Much more could have been said in this introduction relative to the history of carols than has been attempted, but the remarks prefixed to each carol will be found to contain many particulars concerning our subject. With regard to the date of these pieces, most of them may be pronounced ancient -- if not in composition, yet in subject.
The Editor is aware that many of the carols represent the most indifferent poetry. He was prevailed upon to include them in the collection for various reasons, -- their earnest simplicity, the old religious stories they frequently contained, together with a considerable respect for that general favor which for many generations has been accorded to them by all classes.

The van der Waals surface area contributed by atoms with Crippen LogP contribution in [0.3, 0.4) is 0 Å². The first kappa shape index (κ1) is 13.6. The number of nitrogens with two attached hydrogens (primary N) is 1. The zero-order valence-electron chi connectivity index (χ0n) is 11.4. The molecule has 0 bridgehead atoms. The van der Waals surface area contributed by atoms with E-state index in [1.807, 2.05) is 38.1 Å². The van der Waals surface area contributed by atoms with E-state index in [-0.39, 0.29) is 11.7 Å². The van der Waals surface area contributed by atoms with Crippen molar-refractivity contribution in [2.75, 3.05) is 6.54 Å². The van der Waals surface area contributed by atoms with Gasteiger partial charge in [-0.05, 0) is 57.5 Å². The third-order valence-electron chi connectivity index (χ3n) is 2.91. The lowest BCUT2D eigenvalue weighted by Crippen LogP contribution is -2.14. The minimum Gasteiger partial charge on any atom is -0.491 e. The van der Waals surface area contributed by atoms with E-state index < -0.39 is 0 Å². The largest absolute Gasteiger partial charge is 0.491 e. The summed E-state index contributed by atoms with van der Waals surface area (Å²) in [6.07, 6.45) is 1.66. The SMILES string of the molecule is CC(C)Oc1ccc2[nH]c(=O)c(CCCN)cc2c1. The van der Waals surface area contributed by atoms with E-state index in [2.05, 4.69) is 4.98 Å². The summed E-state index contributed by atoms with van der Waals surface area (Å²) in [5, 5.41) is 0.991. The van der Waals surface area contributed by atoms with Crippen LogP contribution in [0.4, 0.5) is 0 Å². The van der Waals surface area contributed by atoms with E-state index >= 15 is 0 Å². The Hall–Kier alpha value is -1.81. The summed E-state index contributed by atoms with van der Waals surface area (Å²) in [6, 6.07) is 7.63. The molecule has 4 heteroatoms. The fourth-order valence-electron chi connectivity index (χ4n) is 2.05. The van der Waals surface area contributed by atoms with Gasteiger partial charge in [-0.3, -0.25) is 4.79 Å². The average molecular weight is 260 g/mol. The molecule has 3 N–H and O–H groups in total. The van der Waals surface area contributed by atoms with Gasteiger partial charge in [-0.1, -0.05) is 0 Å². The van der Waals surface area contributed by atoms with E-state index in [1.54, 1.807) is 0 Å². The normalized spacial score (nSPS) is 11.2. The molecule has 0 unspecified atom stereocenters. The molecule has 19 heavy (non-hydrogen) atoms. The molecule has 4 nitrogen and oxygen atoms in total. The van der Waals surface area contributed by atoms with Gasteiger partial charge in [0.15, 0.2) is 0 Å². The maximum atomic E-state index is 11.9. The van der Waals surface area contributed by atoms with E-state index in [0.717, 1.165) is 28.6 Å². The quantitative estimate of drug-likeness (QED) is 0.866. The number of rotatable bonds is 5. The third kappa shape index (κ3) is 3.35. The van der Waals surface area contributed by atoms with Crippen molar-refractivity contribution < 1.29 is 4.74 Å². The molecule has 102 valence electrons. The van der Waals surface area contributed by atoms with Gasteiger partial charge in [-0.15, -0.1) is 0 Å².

In collecting materials for the present work it was endeavoured not to include anything contrary to morality or good taste. The Editor has arranged the Carols under the several heads of Legendary and Narrative ; Religious; Numeral; Carols in praise of the Holly and Ivy; Boar's Head Carols; and a selection of what may be entitled Festive Carols the joyous songs of ancient hospitality and harmless mirth ; the blending of festive enjoyment with religion of the heart. In the old days of simple manners it was the custom to hail the season of Christ's birth with a smiling face.
" Man, be merie as bry d on berie,
and al thi care let away !"
is the advice prefixed to an ancient Carol in the British Museum.
Note by Sylvester:
1. The magnificent seat of the Earl Amherst, formerly the residence of the Sackvilles, Dukes of Dorset. The house covers upwards of five acres of ground, and furnishes specimens of the architecture of various ages. Return